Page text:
“The BioVigil technology presents a simple way to encourage physician, nurse, and staff involvement to improve the quality of the care we provide,” said University Hospital Senior Vice President for Hospital Affairs Bill Walsh. “Our hospital administration and Downstate leadership have made the commitment; we expect this to be a successful program where we can enhance patient confidence in their individual care.”

“We anticipate a decline in HAIs as the compliance rate of hand hygiene increases,” said Downstate VP and Chief Nursing Officer Margaret G. Jackson. “Working towards clean hands at the point of patient care every day and sustaining this practice is a vital part of the patient safety culture change, and key focus of health care policy. It is a simple, yet critical intervention to keep our patients safe.” 

"Reducing HAIs in hospitals and the wider community is a top priority for Downstate,” said Dr. Mafuzur Rahman, Vice Chairman of the Department of Internal Medicine. “As an academic medical center with new staff every July, this education will continue through the arrival of new medical residents and other hospital workers.”

“Infection prevention is something that everyone in healthcare needs to promote, and hand hygiene is the most basic and effective measure,” said Epidemiology & Infection Control Director Robert Gwizdala, MPH, RN. “The BioVigil system instills confidence in patients and their family members that their caregiver is taking the proper precautions to prevent the spread and transmission of infections.”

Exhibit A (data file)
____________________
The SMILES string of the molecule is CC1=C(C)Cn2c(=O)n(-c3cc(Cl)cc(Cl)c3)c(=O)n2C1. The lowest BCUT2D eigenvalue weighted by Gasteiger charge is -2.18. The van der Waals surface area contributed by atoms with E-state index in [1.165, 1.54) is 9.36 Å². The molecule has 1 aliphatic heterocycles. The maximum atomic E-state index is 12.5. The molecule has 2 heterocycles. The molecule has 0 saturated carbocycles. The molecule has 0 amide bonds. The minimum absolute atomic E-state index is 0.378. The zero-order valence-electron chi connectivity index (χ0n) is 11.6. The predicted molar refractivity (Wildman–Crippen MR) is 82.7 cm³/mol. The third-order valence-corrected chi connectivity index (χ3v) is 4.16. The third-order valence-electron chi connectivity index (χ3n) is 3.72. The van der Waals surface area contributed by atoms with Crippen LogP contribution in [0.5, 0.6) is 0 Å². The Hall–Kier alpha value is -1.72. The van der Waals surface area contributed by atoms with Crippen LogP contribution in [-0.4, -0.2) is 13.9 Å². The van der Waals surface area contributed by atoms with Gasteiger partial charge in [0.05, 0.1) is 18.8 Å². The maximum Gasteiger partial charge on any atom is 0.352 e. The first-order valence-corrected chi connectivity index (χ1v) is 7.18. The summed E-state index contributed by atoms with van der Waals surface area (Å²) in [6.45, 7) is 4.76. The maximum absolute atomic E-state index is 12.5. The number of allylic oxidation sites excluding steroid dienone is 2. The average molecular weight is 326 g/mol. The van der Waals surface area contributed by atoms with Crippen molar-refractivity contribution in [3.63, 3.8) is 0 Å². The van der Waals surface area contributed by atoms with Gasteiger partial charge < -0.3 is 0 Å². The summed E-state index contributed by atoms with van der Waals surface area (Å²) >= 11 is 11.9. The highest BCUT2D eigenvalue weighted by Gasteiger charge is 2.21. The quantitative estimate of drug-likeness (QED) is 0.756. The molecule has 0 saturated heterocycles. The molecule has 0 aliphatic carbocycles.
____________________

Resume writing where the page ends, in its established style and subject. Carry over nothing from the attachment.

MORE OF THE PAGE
About BIOVIGIL Healthcare Systems, Inc.

BioVigil is the market leader in hand hygiene solutions. Headquartered in Ann Arbor, MI, BioVigil’s patented technology enables hospitals to sustain 97 percent hand hygiene compliance and reduce Healthcare Acquired Infections with a gentle reminder system that increases patient engagement. At the center of the solution is BioVigil’s Data Suite which delivers actionable insights for hospitals to optimize workflow. 

 

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About SUNY Downstate Medical Center

SUNY Downstate Medical Center, founded in 1860, was the first medical school in the United States to bring teaching out of the lecture hall and to the patient’s bedside. A center of innovation and excellence in research and clinical service delivery, SUNY Downstate Medical Center comprises a College of Medicine, College of Nursing, College of Health Related Professions, a School of Graduate Studies, School of Public Health, University Hospital of Brooklyn, and a multifaceted biotechnology initiative including the Downstate Biotechnology Incubator and BioBAT for early-stage and more mature companies, respectively.

SUNY Downstate ranks twelfth nationally in the number of alumni who are on the faculty of American medical schools. More physicians practicing in New York City have graduated from SUNY Downstate than from any other medical school.